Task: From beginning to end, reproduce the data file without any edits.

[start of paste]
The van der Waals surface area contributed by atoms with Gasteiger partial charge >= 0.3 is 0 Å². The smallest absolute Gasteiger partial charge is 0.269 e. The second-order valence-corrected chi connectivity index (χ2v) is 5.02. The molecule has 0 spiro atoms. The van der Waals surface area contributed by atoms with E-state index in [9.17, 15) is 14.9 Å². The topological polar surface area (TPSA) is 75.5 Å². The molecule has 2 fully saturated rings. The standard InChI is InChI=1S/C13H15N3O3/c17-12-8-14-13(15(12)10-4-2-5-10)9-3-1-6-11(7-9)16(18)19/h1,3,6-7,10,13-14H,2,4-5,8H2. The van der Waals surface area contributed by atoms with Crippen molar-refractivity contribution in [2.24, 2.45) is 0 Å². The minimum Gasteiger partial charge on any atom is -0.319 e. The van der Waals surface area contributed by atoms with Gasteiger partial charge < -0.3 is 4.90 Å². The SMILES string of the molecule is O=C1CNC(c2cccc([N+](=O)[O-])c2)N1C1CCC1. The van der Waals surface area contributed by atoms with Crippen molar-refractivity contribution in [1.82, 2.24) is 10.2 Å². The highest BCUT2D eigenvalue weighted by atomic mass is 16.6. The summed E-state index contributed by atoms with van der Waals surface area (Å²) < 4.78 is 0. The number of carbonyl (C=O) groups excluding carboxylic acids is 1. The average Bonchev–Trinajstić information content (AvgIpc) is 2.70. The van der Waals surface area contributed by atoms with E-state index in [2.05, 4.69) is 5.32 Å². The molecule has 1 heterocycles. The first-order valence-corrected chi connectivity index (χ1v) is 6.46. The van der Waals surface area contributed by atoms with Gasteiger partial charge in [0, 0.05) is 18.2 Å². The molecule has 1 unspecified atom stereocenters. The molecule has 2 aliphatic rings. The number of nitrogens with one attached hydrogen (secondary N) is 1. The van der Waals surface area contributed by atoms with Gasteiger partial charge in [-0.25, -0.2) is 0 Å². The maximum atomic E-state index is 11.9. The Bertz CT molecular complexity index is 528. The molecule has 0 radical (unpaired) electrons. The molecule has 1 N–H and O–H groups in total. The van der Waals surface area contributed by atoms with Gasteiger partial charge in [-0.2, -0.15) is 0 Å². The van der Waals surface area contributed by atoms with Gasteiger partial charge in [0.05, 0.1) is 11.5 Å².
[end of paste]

The van der Waals surface area contributed by atoms with Gasteiger partial charge >= 0.3 is 0 Å². The smallest absolute Gasteiger partial charge is 0.269 e. The second-order valence-corrected chi connectivity index (χ2v) is 5.02. The molecule has 0 spiro atoms. The van der Waals surface area contributed by atoms with E-state index in [9.17, 15) is 14.9 Å². The topological polar surface area (TPSA) is 75.5 Å². The molecule has 2 fully saturated rings. The standard InChI is InChI=1S/C13H15N3O3/c17-12-8-14-13(15(12)10-4-2-5-10)9-3-1-6-11(7-9)16(18)19/h1,3,6-7,10,13-14H,2,4-5,8H2. The van der Waals surface area contributed by atoms with Crippen molar-refractivity contribution in [2.24, 2.45) is 0 Å². The minimum Gasteiger partial charge on any atom is -0.319 e. The van der Waals surface area contributed by atoms with Gasteiger partial charge < -0.3 is 4.90 Å². The SMILES string of the molecule is O=C1CNC(c2cccc([N+](=O)[O-])c2)N1C1CCC1. The van der Waals surface area contributed by atoms with Crippen molar-refractivity contribution in [1.82, 2.24) is 10.2 Å². The highest BCUT2D eigenvalue weighted by atomic mass is 16.6. The summed E-state index contributed by atoms with van der Waals surface area (Å²) < 4.78 is 0. The number of carbonyl (C=O) groups excluding carboxylic acids is 1. The average Bonchev–Trinajstić information content (AvgIpc) is 2.70. The van der Waals surface area contributed by atoms with E-state index in [2.05, 4.69) is 5.32 Å². The molecule has 1 heterocycles. The first-order valence-corrected chi connectivity index (χ1v) is 6.46. The van der Waals surface area contributed by atoms with Gasteiger partial charge in [0, 0.05) is 18.2 Å². The molecule has 1 unspecified atom stereocenters. The molecule has 2 aliphatic rings. The number of nitrogens with one attached hydrogen (secondary N) is 1. The van der Waals surface area contributed by atoms with Gasteiger partial charge in [-0.25, -0.2) is 0 Å². The maximum atomic E-state index is 11.9. The Bertz CT molecular complexity index is 528. The molecule has 0 radical (unpaired) electrons. The molecule has 1 N–H and O–H groups in total. The van der Waals surface area contributed by atoms with Gasteiger partial charge in [-0.2, -0.15) is 0 Å². The van der Waals surface area contributed by atoms with Gasteiger partial charge in [0.05, 0.1) is 11.5 Å².